For the elephant mother and her two children, the mud pit turned out to be a true trap.
Elephants in Kenya prefer to spend time in mud puddles. Dirt is cooling and helps to protect the skin, writes pawmypets.com
But occasionally, a pit like that might become a source of stress rather than comfort.
A family as a whole experienced it. Dr. Kieran Avery, an African veterinarian and campaigner, told the audience about saving infant elephants and their mother. He suggested that when both baby elephants tried to be bathed in the mud but got trapped and were stuck themselves, their mother tried to pull them out.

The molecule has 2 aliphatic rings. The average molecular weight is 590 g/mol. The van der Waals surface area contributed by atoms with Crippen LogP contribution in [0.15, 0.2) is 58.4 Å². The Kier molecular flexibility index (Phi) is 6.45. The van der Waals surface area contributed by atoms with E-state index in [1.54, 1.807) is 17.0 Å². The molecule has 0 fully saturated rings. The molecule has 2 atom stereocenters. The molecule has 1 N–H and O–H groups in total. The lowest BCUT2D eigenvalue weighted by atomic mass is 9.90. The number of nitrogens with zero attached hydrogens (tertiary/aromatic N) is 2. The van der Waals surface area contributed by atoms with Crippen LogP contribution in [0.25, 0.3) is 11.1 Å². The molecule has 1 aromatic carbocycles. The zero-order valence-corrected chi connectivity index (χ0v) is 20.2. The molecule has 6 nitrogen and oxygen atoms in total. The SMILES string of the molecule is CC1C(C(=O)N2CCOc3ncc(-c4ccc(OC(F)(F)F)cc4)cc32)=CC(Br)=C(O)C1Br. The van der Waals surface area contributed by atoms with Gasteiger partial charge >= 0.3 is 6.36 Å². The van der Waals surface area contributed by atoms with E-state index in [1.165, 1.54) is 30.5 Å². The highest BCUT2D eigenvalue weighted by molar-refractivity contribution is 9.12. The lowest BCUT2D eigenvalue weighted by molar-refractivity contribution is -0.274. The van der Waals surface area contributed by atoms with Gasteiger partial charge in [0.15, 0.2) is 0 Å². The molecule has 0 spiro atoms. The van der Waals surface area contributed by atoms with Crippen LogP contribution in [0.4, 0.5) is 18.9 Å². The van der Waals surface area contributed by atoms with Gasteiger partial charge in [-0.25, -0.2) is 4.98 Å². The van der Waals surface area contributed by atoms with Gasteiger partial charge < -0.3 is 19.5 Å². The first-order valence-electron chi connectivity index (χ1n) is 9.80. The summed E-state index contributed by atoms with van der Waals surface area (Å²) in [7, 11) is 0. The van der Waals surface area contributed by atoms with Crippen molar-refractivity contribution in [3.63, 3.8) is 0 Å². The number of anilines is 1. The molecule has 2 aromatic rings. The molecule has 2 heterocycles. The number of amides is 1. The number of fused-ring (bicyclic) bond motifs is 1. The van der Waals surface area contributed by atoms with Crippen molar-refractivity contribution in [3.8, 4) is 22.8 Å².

A rescue squad arrived on the spot. Elephant removal is simply not that simple, even with the correct tools. The cables must actually be tied properly in order to prevent pain for the animals.
The rescue effort lasted about two hours. The family was freed with the aid of tractors, wires, and volunteers.
Mother was very worn out as she struggled to get the kids out. After being freed, she laid on the ground for 25 minutes before being able to stand up. The entire family then moved to join the remaining members of the herd.